Prostate cancer is a serious issue for men's health, especially as they age.
Many cases of prostate cancer have no symptoms, at least not early on. Even frequent urination or a high PSA level can be misleading. Those issues can both be caused by an enlarged, but cancer-free, prostate. Prostate cancer is the second most common cancer in men, coming behind only skin cancer.
Because prostate cancer is so common, it’s important that people understand it. It impacts not only men, but also their communities.
Friends, families and co-workers all feel the impact of this disease.
The prostate is a walnut-sized gland. It is located near the bladder and the rectum. Urologists deal with issues in this part of the body. As men age, their prostate gland often becomes enlarged. This happens to half of men by the time they reach their fifties. In a smaller percentage of men, the prostate develops a malignancy. Cells start to reproduce too much. Soon, they’re out of control, causing a noticeable growth. With time, the rogue cells can spread to other parts of the body, too.
There are several types of prostate cancer. The most common is the adenocarcinoma, which starts in the linings of the prostate’s tubes and ducts. Most prostate cancers grow slowly, and take a long time to spread. This means they are treatable, especially if they’re caught early. That’s why screening is so important. The average man has a 1 in 7 chance of developing prostate cancer. Typically, the cancer is diagnosed late in life. Screening involves a digital examination and a blood test for PSA (prostate specific antigen).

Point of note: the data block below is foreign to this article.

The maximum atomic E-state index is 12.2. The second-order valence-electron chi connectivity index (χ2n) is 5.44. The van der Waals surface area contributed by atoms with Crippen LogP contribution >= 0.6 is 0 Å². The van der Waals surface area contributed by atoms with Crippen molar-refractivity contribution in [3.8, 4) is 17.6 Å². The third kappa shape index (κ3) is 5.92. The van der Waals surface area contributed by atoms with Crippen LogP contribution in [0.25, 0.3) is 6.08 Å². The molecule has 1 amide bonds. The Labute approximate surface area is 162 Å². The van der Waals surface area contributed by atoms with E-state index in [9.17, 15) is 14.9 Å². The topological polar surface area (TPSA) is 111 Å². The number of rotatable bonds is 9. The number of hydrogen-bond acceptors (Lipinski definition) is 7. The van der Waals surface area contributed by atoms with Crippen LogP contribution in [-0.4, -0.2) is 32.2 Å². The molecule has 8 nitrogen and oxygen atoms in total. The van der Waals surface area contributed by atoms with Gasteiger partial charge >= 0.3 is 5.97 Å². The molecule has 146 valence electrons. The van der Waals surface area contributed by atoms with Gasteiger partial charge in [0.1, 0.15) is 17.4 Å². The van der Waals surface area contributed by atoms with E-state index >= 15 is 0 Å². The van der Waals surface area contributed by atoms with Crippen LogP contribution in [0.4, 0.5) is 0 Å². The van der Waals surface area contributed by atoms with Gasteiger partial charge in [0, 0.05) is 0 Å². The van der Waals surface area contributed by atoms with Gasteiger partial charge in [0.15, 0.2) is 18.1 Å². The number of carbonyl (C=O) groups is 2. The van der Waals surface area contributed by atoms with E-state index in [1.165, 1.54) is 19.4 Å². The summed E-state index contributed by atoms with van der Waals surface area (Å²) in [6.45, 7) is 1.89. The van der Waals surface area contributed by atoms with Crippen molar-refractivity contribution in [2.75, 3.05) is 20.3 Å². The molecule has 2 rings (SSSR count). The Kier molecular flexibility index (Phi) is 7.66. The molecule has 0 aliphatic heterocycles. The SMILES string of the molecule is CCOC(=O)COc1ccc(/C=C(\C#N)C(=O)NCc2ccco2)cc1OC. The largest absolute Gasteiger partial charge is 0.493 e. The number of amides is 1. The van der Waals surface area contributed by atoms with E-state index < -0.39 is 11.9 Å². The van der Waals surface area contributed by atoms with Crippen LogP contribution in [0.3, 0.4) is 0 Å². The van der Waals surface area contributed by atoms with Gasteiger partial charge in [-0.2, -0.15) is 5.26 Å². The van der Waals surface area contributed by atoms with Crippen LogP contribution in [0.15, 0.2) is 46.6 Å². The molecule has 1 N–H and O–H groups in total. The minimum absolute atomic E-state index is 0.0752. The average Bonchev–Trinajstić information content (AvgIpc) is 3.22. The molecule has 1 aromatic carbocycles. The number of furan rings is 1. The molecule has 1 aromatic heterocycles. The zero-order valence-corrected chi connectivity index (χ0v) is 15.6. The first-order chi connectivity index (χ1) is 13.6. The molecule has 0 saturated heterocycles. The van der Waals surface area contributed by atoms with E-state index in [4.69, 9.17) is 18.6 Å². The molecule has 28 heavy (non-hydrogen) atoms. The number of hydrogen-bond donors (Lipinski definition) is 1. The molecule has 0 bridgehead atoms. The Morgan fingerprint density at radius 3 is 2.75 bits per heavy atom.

Because some prostate cancers grow so slowly, many doctors now advise watching and waiting for a period of time. In some cases, the growth is so slow that the risk of big problems is also low. Diagnosis is done by imaging or by biopsy. Treatments like radiation and drug therapies can have harsh side effects, but are effective for most prostate cancers, especially those that are diagnosed early.
A man’s risk level for developing prostate cancer is influenced by both heredity and lifestyle factors. Men whose fathers or brothers have had prostate cancer are at higher risk. They should begin screening at 40, not 50. The prostate cancer risk for African American men is twice as high as for white men.
But factors like diet and activity level also seem to play a role in the development of this cancer. By staying active and watching what they eat, men may be able to reduce their risk.